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Accepted abstract at ESA

The abstract submitted by Nina Heidenstrøm and Dan Welch to the European Sociological Association (ESA) conference to be held in August/September at OsloMet has been accepted!

fireworks illustration

Roundtable on IMAGINE: Contested Futures of Sustainability

Session panel:  Nina Heidenstrøm (SIFO) and Dan Welch (University of Manchester. Additional panellists TBC.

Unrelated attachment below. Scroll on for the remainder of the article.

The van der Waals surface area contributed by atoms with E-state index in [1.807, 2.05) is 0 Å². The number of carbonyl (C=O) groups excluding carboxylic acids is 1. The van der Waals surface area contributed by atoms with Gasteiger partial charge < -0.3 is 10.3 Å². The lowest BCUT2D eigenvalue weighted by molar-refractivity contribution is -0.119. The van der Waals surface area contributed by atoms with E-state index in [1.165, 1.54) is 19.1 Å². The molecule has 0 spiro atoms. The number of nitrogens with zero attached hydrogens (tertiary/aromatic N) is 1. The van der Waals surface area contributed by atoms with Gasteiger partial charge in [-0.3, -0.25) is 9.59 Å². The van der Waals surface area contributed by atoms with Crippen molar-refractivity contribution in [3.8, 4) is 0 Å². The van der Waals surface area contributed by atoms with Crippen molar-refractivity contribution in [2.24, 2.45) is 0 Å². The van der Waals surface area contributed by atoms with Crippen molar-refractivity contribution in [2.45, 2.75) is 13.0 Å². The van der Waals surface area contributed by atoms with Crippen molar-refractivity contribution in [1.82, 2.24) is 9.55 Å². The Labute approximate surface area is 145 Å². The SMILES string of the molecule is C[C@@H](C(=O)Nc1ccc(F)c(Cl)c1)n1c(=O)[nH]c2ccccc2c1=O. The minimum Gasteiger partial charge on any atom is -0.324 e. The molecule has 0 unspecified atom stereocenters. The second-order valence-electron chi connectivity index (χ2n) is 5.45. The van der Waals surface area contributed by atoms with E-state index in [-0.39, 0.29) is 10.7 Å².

The Roundtable will introduce the recently inaugurated research project IMAGINE: Contested Futures of Sustainability (PI: Nina Heidenstrøm, SIFO), the conceptual foundations of the project and the project’s relevance to the study of consumption. The project resonates strongly with conference theme of “consumption, justice and futures [and] what it means to live and consume well in future societies”. IMAGINE is an interdisciplinary research project (humanities, social sciences, design and arts) that investigates the power of cultural imaginaries of sustainability to influence societal change, and guide and legitimize actions taken by different societal actors to establish possible futures. IMAGINE looks specifically at imaginaries tied to three currently unsustainable areas of consumption: food, clothes and mobility, and their associated practices. The Roundtable will be initiated with two presentations (10-15 minutes), followed by a chaired discussion of the issues, topics and concepts introduced. The first presentation (Heidenstrøm) will introduce the IMAGINE research programme, and its ambitions: to advance the theoretical and methodological approaches towards the scientific study of imaginaries; to convey imaginaries by making them tangible through visual, tactile and audial spaces; and to confront three types of actors—consumers, policy influencers and businesses with imaginaries of sustainability. IMAGINE’s interdisciplinary perspective mixing ethnography, philosophy, anthropology and sociology with design and art will provoke novel ways of seeing and understanding contemporary culture by creating fictional visions of alternative futures. The second presentation (Welch) will discuss the emerging conceptual framework from this interdisciplinary collaboration, drawing on results the project’s first Conceptual Workshop. The Conceptual Workshop develops theoretical dialogue between the three key disciplinary-theoretical foundations of the IMAGINE. Firstly, Ricoeur’s theory of cultural imagination, and the “utopian mode”. Secondly, sociological theories of practice, and their relation to understanding “social futures”. And thirdly, future-oriented design studies, such as speculative design and design fiction.